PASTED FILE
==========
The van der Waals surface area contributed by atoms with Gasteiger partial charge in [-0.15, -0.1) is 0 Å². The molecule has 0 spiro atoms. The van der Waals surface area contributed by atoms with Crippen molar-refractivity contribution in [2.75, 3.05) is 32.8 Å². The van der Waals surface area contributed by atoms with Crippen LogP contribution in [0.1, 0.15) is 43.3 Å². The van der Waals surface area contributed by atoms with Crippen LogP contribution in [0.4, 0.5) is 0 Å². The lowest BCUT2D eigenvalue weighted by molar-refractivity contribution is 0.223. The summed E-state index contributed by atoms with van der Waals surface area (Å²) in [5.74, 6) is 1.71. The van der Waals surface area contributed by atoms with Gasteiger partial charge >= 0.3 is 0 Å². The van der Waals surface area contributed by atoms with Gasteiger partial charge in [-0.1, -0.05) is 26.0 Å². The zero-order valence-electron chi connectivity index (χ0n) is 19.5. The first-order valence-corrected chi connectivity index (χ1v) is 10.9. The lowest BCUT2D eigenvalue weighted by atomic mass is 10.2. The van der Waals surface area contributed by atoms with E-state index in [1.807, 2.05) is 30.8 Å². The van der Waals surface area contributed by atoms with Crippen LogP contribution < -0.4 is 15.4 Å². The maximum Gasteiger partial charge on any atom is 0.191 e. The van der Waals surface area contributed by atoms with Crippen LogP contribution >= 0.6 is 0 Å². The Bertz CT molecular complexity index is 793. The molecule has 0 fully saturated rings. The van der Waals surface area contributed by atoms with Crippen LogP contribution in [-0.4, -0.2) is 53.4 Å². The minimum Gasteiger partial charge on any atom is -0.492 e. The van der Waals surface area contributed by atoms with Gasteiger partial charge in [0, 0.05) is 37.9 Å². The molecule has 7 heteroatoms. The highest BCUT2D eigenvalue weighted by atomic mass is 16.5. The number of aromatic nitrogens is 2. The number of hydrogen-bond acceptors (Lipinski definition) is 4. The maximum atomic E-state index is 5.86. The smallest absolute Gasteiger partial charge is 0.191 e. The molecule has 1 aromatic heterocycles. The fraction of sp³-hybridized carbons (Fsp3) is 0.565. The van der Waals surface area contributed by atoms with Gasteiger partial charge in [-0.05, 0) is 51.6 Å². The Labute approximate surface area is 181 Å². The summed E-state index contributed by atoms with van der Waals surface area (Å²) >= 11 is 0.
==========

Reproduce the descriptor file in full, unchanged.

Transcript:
The van der Waals surface area contributed by atoms with Gasteiger partial charge in [-0.15, -0.1) is 0 Å². The molecule has 0 spiro atoms. The van der Waals surface area contributed by atoms with Crippen molar-refractivity contribution in [2.75, 3.05) is 32.8 Å². The van der Waals surface area contributed by atoms with Crippen LogP contribution in [0.1, 0.15) is 43.3 Å². The van der Waals surface area contributed by atoms with Crippen LogP contribution in [0.4, 0.5) is 0 Å². The lowest BCUT2D eigenvalue weighted by molar-refractivity contribution is 0.223. The summed E-state index contributed by atoms with van der Waals surface area (Å²) in [5.74, 6) is 1.71. The van der Waals surface area contributed by atoms with Gasteiger partial charge >= 0.3 is 0 Å². The van der Waals surface area contributed by atoms with Gasteiger partial charge in [-0.1, -0.05) is 26.0 Å². The zero-order valence-electron chi connectivity index (χ0n) is 19.5. The first-order valence-corrected chi connectivity index (χ1v) is 10.9. The lowest BCUT2D eigenvalue weighted by atomic mass is 10.2. The van der Waals surface area contributed by atoms with E-state index in [1.807, 2.05) is 30.8 Å². The van der Waals surface area contributed by atoms with Crippen LogP contribution < -0.4 is 15.4 Å². The maximum Gasteiger partial charge on any atom is 0.191 e. The van der Waals surface area contributed by atoms with Crippen LogP contribution >= 0.6 is 0 Å². The Bertz CT molecular complexity index is 793. The molecule has 0 fully saturated rings. The van der Waals surface area contributed by atoms with Crippen LogP contribution in [-0.4, -0.2) is 53.4 Å². The minimum Gasteiger partial charge on any atom is -0.492 e. The van der Waals surface area contributed by atoms with Gasteiger partial charge in [0, 0.05) is 37.9 Å². The molecule has 7 heteroatoms. The highest BCUT2D eigenvalue weighted by atomic mass is 16.5. The number of aromatic nitrogens is 2. The number of hydrogen-bond acceptors (Lipinski definition) is 4. The maximum atomic E-state index is 5.86. The smallest absolute Gasteiger partial charge is 0.191 e. The molecule has 1 aromatic heterocycles. The fraction of sp³-hybridized carbons (Fsp3) is 0.565. The van der Waals surface area contributed by atoms with Gasteiger partial charge in [-0.05, 0) is 51.6 Å². The Labute approximate surface area is 181 Å². The summed E-state index contributed by atoms with van der Waals surface area (Å²) >= 11 is 0.